'.09 money' to complete stormwater project

TONASKET – Tonasket Mayor Patrick Plumb said at last Tuesday’s City Council meeting that he would do whatever he could to secure the final five percent of funding needed to complete the 3rd/5th/6th Street stormwater repair project.

On Monday, April 15, Plumb said the Okanogan County Board of Commissioners approved the use of $19,510 of so-called “.09 money” to complete the funding of the project.

A Transportation Infrastructure Board grant will fund the other 95 percent of the project. Without the final five percent, the city was at risk of losing a nearly $400,000 grant for much needed repairs to streets in the city’s business core.

“I give a lot of credit to the commissioners,” Plumb said. “They looked very closely at how the grant was put together. They saw the project for its value, and really this is what that .09 money is for. This is an opportunity; it would be hard to let $400,000 vanish if we couldn’t come up with $19,000.”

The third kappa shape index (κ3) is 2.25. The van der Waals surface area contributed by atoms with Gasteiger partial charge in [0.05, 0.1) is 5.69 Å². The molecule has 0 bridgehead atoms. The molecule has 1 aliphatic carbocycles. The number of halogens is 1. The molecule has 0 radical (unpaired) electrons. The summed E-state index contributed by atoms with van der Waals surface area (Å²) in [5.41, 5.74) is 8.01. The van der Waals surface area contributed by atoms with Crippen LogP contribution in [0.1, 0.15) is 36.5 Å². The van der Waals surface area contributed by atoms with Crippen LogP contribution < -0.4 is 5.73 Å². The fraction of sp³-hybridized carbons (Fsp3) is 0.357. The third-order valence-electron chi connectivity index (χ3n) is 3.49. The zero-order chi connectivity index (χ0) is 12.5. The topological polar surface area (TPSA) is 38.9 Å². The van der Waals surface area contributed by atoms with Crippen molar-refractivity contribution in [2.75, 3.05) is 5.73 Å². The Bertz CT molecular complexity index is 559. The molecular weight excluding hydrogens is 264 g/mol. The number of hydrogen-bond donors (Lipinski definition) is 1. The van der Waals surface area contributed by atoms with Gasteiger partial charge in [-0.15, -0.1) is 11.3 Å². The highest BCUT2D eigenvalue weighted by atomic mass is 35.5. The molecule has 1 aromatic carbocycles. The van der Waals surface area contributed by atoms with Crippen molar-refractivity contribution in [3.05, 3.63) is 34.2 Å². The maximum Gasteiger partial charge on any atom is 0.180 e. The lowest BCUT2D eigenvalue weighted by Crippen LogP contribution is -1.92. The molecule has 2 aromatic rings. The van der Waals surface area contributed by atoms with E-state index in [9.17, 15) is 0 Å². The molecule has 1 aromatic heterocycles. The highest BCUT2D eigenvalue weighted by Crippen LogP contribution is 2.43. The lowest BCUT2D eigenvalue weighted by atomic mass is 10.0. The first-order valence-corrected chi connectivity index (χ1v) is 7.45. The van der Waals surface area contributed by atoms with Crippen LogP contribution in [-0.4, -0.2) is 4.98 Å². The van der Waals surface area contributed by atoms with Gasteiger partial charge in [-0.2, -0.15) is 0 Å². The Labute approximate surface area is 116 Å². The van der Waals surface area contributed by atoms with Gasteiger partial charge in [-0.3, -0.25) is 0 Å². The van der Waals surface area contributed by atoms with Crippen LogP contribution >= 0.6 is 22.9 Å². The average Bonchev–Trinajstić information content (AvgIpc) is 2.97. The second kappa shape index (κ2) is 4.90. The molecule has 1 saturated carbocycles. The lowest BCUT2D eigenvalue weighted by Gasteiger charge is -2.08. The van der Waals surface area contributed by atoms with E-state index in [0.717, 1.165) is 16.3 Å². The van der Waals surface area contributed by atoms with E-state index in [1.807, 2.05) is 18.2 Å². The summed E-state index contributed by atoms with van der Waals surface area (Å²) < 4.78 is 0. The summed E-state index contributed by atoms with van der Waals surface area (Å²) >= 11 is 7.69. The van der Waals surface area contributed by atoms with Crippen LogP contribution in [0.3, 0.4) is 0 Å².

The .09 funding is a portion of state sales tax revenue that is returned to economically depressed counties for county and city governments to direct into projects to help enhance their local economies.

Twenty percent of that is earmarked for “emergent opportunities,” and Plumb said this project perfectly fit that description.

“It’s wise on the state and county’s part to set aside money for those reasons,” Plumb said. “This is right in the middle of downtown, and some of those streets are getting tough to traverse, especially when it rains.

“Opportunities to get state funds are probably going to become a lot more limited in the future, and we’ve been in the right place at the right time to get some of this money for our infrastructure. And that, to me, is what we need to be doing: providing infrastructure so people can live, work and play, and I credit the council for staying on board with this.”

Plumb credited Roni Holder-Diefenbach of the Economic Alliance, and city planner Kurt Danison (Highland Associates) for their work.

“Pretty much all of downtown is going to be torn up,” he said. “But the infrastructure fixes will be well worth it.”